Rogue Artists Ensemble’s ‘Wood Boy Dog Fish’

 

“There’s a kind of magic in the material of things. Don’t you think?”

This was the sixth Rogue Artists Ensemble production I’ve been to and it definitely did not disappoint. The Rogues are phenomenal at their art of puppetry, masks, and “hyper-theater.” While implementing such jarring and intricate imagery, their stories also always have so much heart. The deeper themes in each production seep through the eeriness to create something beautiful and fascinating. As the gentlemen next to me at the show said, their shows are always like a “delightful acid trip.” I couldn’t agree more.

Wood Boy Dog Fish is the Rogues’ most recent stage spectacle based on the original stories of Pinocchio by Carlo Collodi. They boast that this isn’t your childhood Disney version of the story, but a much darker, humorous, human retelling. Ten years in the making, this story tells the tale of Geppetto set in a seaside town called Shoreside, where he must create wooden projects for the notorious Fire Eater. The blue fairy is Blue, an old flame who haunts him from beyond the grave. The cricket is killed. And the dogfish is the elusive enigma that injects fear into every corner of the scene.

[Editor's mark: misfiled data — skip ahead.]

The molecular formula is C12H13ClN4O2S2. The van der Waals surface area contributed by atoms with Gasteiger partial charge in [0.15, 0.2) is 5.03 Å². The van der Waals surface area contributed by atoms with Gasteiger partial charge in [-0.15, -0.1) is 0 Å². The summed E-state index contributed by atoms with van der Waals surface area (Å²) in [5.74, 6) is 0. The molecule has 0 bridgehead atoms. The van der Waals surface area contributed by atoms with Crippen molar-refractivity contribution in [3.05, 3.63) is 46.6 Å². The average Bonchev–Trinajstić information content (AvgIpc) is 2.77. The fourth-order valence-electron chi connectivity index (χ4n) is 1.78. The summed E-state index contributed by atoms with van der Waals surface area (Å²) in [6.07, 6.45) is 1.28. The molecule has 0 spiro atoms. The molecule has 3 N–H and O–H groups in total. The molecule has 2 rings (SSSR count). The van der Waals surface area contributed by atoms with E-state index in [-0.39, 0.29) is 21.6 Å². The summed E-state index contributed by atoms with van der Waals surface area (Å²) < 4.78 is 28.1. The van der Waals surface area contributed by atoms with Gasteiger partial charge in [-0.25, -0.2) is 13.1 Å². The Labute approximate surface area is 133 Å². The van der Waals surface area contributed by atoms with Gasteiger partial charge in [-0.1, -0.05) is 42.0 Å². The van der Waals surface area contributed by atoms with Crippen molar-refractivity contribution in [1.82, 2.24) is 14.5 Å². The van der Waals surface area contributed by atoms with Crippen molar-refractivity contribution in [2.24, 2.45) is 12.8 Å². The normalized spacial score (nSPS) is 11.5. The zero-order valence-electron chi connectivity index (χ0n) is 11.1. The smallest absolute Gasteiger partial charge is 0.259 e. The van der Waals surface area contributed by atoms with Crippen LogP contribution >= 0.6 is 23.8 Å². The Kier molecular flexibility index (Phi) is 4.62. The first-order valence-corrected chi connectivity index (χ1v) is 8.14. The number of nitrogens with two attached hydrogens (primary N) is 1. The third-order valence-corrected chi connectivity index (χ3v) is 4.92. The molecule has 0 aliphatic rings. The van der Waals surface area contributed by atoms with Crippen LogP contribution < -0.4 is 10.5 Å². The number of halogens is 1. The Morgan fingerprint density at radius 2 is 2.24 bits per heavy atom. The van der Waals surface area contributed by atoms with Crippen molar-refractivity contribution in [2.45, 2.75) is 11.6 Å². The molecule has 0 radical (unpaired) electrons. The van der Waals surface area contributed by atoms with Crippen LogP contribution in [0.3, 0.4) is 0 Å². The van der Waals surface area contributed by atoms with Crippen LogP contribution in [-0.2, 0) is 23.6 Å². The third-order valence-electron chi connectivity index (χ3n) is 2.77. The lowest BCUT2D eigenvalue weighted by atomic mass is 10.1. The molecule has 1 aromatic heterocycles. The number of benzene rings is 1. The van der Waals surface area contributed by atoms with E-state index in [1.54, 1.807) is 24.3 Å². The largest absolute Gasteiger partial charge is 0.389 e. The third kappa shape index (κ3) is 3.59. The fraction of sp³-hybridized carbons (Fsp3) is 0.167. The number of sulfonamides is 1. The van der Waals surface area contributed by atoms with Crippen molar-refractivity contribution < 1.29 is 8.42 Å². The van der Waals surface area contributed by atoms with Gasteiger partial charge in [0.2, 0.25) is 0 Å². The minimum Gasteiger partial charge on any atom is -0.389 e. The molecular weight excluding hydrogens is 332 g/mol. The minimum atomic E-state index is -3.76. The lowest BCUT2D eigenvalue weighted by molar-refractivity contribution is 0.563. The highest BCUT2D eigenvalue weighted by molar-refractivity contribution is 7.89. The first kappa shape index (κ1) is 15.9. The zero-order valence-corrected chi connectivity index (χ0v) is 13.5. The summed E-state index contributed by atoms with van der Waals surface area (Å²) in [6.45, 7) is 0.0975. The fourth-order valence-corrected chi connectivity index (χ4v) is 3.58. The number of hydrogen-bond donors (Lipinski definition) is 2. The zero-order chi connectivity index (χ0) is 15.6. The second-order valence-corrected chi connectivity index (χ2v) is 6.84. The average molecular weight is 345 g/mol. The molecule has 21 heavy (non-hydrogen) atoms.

The Rogues consistently do an amazing job blurring the lines between high tech and low tech in theater. Their use of puppetry and masks and storytelling echo a time long before technology, while their music, video projection, and 3D effects speak to a millennial age of multimedia usage. This combination works seamlessly on stage… the use of ancient storytelling techniques with audio and visual effects blended effortlessly.

I have attended their previous shows at the Bootleg Theater, where this one was held. I love the venue. I find it just intimate enough to hold a small production yet large enough to produce a sold out show. Plus, having a bar in the lobby makes the environment feel that much more casual.

Their artistry is amazing and I am always a huge fan of their work. Previous work I have seen of theirs includes The Tragical Comedy or Comical Tragedy of Mr. Punch, Gogol Project, Hyperbole: origins, D Is for Dog, and Songs of Bilitis. You can check out my post about Songs of Bilitis here, where I was lucky enough to chat with some of the cast after the show.

Below are some photos from their website. The final ones are mine that I took at the matinee performance.

Oh and don’t forget to #killthecricket.

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